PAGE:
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A 13-year-old boy is among those arrested, Greg says.

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After an international tribunal invalidated Beijing's claims to the South China Sea, Chinese authorities have declared in no uncertain terms that they will be ignoring the ruling.

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The unassuming hero of Jonas Karlsson's clever, Kafkaesque parable is the opposite of a malcontent. Despite scant education, a limited social life, and no prospects for success as it is usually defined, he's that rarity, a most happy fella with an amazing ability to content himself with very little. But one day, returning to his barebones flat from his dead-end, part-time job at a video store, he finds an astronomical bill from an entity called W.R.D. He assumes it's a scam. Actually, it is more sinister-- and it forces him to take a good hard look at his life and values.

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Will Egypt's Generals Use News About Mubarak To Further Delay Democracy?

Jun 20, 2012
Originally published on June 20, 2012 3:07 pm

In Cairo's Tahrir Square, reports that former President Hosni Mubarak is in critical condition and may be near death are being met with two reactions, NPR's Soraya Sarhaddi Nelson reports:

-- Many Egyptians who have gathered there are saying, "It's about time, let him go."

-- But many others are wondering whether the generals who wield power in Egypt will use the news about Mubarak to further delay the country's already stuttering steps toward democracy — "to bamboozle the democratic process" even more, Soraya said on Morning Edition.

Word that the 84-year-old former leader has reportedly suffered a stroke or a heart attack or may even be in a coma comes on the eve of what is supposed to be the announcement about who won this past weekend's presidential election runoff. Both Islamist candidate Mohammed Morsi and Ahmed Shafiq, a former prime minister in the Mubarak regime, have claimed victory. But official results aren't supposed to be released until Thursday. (Update at 3:05 p.m. ET: See our note below — the announcement of results has been delayed.)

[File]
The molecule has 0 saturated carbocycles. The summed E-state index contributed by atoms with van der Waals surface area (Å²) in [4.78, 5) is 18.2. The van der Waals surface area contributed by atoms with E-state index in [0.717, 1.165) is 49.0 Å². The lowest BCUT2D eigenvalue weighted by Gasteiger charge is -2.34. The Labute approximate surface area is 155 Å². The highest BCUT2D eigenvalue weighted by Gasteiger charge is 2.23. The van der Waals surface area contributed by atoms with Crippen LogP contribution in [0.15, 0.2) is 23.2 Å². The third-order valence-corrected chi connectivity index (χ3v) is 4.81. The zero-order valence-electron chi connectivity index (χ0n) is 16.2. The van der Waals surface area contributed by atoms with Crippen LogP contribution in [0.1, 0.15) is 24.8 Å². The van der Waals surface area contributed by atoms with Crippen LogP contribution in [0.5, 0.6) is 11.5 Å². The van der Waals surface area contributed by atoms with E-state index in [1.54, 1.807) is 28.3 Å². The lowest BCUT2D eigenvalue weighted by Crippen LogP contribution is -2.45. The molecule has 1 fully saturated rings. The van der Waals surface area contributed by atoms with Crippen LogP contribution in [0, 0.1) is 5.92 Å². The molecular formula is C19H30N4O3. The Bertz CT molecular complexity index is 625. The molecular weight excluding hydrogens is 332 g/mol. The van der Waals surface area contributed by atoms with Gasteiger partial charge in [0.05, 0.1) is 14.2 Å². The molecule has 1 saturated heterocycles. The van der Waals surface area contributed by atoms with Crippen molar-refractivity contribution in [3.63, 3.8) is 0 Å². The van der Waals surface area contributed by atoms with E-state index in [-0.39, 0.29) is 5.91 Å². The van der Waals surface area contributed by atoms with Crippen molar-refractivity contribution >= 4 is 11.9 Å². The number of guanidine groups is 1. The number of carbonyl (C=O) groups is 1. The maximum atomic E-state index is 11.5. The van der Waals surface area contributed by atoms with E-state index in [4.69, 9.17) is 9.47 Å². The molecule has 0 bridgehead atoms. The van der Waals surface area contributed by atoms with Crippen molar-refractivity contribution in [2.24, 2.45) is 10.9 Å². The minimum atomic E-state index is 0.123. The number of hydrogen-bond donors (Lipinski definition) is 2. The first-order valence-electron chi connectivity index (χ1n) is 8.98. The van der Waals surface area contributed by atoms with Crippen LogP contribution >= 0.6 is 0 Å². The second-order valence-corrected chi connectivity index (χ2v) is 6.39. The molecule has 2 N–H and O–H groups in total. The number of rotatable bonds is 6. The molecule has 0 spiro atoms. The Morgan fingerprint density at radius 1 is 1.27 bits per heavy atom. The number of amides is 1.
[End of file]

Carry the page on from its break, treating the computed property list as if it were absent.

Mubarak is serving a life sentence for not stopping the killing of protesters during last year's Arab Spring uprising in Egypt. Now, "there is a lot of concern that the news [about Mubarak] is being used to ... continue delaying declaring a victor and dealing with the issue of having to dissolve parliament," Soraya says.

As for Mubarak, a key word to watch for in all reports about his condition is "reportedly." All information is being tightly controlled by those loyal to the ruling generals. Finding out for sure what's going on is virtually impossible.

Here's how some news outlets are summing up the story:

-- "He is said to have had a series of strokes and to be on a life support machine. Reports that he was 'clinically dead' were later denied. But there is no official statement." (BBC News)

-- "Hosni Mubarak, the deposed Egyptian leader, has been revived and is on an artificial respirator after he suffered stroke, sources in the interior ministry and from his family told Al Jazeera."

-- "There were conflicting reports about Mr. Mubarak's condition. Government officials and the state news agency initially said that Mr. Mubarak, 84, had suffered cardiac arrest and a stroke in prison and had been declared "clinically dead" after being taken to a military hospital overlooking the Nile. Other reports said he had been placed on life support. But by early Wednesday, an Interior Ministry spokesman said he was in critical condition but alive." (The New York Times)

We'll keep an eye on the news from Egypt and pass along highlights.

Update at 3:05 p.m. ET. No Results Thursday, Officials Say.

The AP reports that:

"Egypt's elections authorities say announcement of the winner of Egypt's presidential election will be delayed but gave no new date. The Supreme Elections Commission says in a statement Wednesday that results won't be announced on Thursday as scheduled because it is looking into complaints presented by rival candidates.

"A panel of judges has to look into some 400 complaints over voting submitted by both Ahmed Shafiq, ousted leader Hosni Mubarak's prime minister, and the Muslim Brotehrhood's candidate Mohammed Morsi's campaign."

Copyright 2013 NPR. To see more, visit http://www.npr.org/.